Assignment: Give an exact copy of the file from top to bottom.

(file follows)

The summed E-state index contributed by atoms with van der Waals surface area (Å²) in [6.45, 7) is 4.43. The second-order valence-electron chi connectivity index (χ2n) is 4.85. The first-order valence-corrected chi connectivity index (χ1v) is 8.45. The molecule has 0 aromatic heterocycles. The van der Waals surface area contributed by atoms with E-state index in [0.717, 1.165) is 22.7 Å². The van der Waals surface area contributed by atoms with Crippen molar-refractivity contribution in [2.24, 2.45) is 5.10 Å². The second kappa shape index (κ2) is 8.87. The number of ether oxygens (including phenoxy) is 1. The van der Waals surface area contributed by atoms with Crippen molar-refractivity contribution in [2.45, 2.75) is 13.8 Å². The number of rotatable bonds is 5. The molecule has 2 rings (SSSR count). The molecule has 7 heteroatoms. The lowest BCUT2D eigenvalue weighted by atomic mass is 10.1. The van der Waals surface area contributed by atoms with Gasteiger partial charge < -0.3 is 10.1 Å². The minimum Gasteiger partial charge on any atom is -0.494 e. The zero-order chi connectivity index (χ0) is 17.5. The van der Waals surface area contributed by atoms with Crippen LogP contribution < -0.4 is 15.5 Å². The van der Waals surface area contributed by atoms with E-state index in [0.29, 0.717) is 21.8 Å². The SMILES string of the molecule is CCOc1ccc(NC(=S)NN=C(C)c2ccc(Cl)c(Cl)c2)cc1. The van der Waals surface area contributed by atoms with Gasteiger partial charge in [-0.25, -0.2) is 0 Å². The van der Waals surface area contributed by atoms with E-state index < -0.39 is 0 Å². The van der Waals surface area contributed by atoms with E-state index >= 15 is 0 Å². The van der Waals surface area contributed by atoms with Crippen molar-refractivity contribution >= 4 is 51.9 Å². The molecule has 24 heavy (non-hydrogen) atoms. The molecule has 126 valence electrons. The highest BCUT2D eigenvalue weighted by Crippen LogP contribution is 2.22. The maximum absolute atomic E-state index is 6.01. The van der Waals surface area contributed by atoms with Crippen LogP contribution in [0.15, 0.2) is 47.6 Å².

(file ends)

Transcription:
The summed E-state index contributed by atoms with van der Waals surface area (Å²) in [6.45, 7) is 4.43. The second-order valence-electron chi connectivity index (χ2n) is 4.85. The first-order valence-corrected chi connectivity index (χ1v) is 8.45. The molecule has 0 aromatic heterocycles. The van der Waals surface area contributed by atoms with E-state index in [0.717, 1.165) is 22.7 Å². The van der Waals surface area contributed by atoms with Crippen molar-refractivity contribution in [2.24, 2.45) is 5.10 Å². The second kappa shape index (κ2) is 8.87. The number of ether oxygens (including phenoxy) is 1. The van der Waals surface area contributed by atoms with Crippen molar-refractivity contribution in [2.45, 2.75) is 13.8 Å². The number of rotatable bonds is 5. The molecule has 2 rings (SSSR count). The molecule has 7 heteroatoms. The lowest BCUT2D eigenvalue weighted by atomic mass is 10.1. The van der Waals surface area contributed by atoms with Gasteiger partial charge < -0.3 is 10.1 Å². The minimum Gasteiger partial charge on any atom is -0.494 e. The zero-order chi connectivity index (χ0) is 17.5. The van der Waals surface area contributed by atoms with Crippen LogP contribution < -0.4 is 15.5 Å². The van der Waals surface area contributed by atoms with E-state index in [0.29, 0.717) is 21.8 Å². The SMILES string of the molecule is CCOc1ccc(NC(=S)NN=C(C)c2ccc(Cl)c(Cl)c2)cc1. The van der Waals surface area contributed by atoms with Gasteiger partial charge in [-0.25, -0.2) is 0 Å². The van der Waals surface area contributed by atoms with E-state index < -0.39 is 0 Å². The van der Waals surface area contributed by atoms with E-state index >= 15 is 0 Å². The van der Waals surface area contributed by atoms with Crippen molar-refractivity contribution >= 4 is 51.9 Å². The molecule has 24 heavy (non-hydrogen) atoms. The molecule has 126 valence electrons. The highest BCUT2D eigenvalue weighted by Crippen LogP contribution is 2.22. The maximum absolute atomic E-state index is 6.01. The van der Waals surface area contributed by atoms with Crippen LogP contribution in [0.15, 0.2) is 47.6 Å².